China's growing relationship with Africa represents, at a macro level, an enormous shift of power and influence in the world from West to East. A thought-provoking new documentary When China Met Africa looks at how these changes are taking place at the micro level. Focusing on the daily lives of a Chinese farmer, a road builder and a Zambian Minister, it presents a side of an expanding global power that has not been seen before. Alexa Dalby reports.
In Africa, the Minister sits in his office in front of a blackboard covered with writing in spidery Chinese characters and smiles expansively at the film camera: "We don't understand what it says, but it gives you a spirit of imagination." When this widely praised documentary When China Met Africa was released, Felix Mutati was Zambia's Minister of Commerce, Trade and Industry.
In 2006, the two nations repledged their allegiance to common goals at the China Africa Summit in Beijing. China asserted that it was Africa's "close friend, reliable partner and good brother". Despite decades of Western aid, African countries had remained among the world's poorest, but with China's help, all that was about to change.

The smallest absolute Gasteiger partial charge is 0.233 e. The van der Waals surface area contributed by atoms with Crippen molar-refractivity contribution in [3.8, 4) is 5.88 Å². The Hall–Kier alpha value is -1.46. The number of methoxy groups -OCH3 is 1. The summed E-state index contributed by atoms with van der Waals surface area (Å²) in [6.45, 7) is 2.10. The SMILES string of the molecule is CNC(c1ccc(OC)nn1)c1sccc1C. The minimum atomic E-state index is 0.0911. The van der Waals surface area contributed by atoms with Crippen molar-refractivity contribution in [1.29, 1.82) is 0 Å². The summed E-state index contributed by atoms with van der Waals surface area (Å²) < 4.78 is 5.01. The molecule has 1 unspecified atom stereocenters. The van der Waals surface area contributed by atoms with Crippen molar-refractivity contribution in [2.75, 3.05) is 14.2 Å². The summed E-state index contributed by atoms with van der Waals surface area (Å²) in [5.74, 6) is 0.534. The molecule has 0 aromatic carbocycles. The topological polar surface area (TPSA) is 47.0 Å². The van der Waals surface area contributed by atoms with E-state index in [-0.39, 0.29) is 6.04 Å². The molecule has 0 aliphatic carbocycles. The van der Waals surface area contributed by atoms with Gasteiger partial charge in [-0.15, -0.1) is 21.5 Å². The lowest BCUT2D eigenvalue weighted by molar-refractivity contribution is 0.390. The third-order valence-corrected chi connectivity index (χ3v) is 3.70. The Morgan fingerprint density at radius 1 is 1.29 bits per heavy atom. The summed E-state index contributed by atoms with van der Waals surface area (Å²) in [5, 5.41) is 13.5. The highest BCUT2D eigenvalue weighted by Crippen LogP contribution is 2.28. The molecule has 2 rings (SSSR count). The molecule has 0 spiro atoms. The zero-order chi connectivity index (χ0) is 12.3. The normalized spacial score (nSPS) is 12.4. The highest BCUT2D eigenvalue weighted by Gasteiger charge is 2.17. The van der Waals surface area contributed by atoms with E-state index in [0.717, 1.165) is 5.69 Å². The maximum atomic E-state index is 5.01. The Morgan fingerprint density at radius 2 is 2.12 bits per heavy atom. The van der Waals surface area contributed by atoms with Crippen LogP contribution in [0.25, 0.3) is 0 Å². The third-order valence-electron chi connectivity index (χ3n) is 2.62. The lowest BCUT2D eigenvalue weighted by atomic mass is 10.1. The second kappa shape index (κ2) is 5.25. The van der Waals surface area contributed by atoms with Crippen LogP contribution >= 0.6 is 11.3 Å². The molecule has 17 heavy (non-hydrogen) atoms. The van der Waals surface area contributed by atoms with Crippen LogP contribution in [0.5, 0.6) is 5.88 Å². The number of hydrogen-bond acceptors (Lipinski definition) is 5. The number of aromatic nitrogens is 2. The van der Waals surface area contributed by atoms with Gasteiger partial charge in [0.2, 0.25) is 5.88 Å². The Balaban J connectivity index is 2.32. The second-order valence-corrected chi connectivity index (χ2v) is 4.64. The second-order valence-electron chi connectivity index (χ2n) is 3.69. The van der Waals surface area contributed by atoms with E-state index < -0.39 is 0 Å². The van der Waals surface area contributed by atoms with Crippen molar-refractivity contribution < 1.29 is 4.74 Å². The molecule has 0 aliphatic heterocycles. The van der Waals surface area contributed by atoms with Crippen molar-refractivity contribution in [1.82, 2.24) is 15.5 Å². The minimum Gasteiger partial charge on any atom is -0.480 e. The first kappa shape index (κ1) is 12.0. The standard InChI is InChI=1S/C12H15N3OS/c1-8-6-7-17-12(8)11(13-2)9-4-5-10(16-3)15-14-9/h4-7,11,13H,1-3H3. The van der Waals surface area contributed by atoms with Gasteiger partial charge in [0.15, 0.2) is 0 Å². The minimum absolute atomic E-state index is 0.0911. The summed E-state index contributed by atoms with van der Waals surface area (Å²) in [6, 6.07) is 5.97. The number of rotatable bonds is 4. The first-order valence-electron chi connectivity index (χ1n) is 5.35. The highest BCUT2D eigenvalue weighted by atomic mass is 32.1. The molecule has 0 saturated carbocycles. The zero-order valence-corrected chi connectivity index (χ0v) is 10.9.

Just five years later, more than one million Chinese live and work in Africa. The film turns its cameras on two of them in Zambia.
Mr Liu is the owner of four farms, on land he bought and that his African labourers have hacked out of the bush. In China, he was an office worker, but here he's a landowner of 10 years' standing and person of substance. He and his extended family live, however, in a shabby single-storey cement-block building, their television permanently tuned to a Chinese station.
The second Chinese to feature is Mr Li, an engineer, and the project manager for the China Henan International Corporation's contract to upgrade 323km of road between Serenje and Mansa in the northern Luapula province. Serious and conscientious, he is dedicated to providing quality, meeting deadlines and ensuring profit for his employers.
When China Met Africa was made by brothers Marc and Nick Francis, whose previous film, the acclaimed Black Gold (2006J, followed an Ethiopian coffee farmer's attempts to get a fair price for his beans. Marc has lived in China's Special Economic Zone of Shenzhen and is a Mandarin speaker.
In the making of this film, they spoke to hundreds of Chinese people in Zambia, a country whose relationship with China goes back 50...